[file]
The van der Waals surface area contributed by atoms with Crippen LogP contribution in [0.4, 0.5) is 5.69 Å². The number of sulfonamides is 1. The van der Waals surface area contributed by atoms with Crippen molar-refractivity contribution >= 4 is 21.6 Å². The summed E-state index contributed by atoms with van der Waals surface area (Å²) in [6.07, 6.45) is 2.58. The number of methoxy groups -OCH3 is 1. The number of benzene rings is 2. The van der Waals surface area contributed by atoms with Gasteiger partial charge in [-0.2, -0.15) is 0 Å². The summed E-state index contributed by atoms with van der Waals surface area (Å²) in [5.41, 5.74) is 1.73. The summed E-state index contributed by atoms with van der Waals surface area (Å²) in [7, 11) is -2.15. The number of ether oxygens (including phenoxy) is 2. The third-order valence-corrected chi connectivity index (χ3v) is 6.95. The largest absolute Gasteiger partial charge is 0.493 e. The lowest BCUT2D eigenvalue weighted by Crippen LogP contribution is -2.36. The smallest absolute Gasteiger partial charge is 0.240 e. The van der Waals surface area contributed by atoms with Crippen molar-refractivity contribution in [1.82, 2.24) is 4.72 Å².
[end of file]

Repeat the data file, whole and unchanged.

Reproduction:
The van der Waals surface area contributed by atoms with Crippen LogP contribution in [0.4, 0.5) is 5.69 Å². The number of sulfonamides is 1. The van der Waals surface area contributed by atoms with Crippen molar-refractivity contribution >= 4 is 21.6 Å². The summed E-state index contributed by atoms with van der Waals surface area (Å²) in [6.07, 6.45) is 2.58. The number of methoxy groups -OCH3 is 1. The number of benzene rings is 2. The van der Waals surface area contributed by atoms with Gasteiger partial charge in [-0.2, -0.15) is 0 Å². The summed E-state index contributed by atoms with van der Waals surface area (Å²) in [5.41, 5.74) is 1.73. The summed E-state index contributed by atoms with van der Waals surface area (Å²) in [7, 11) is -2.15. The number of ether oxygens (including phenoxy) is 2. The third-order valence-corrected chi connectivity index (χ3v) is 6.95. The largest absolute Gasteiger partial charge is 0.493 e. The lowest BCUT2D eigenvalue weighted by Crippen LogP contribution is -2.36. The smallest absolute Gasteiger partial charge is 0.240 e. The van der Waals surface area contributed by atoms with Crippen molar-refractivity contribution in [1.82, 2.24) is 4.72 Å².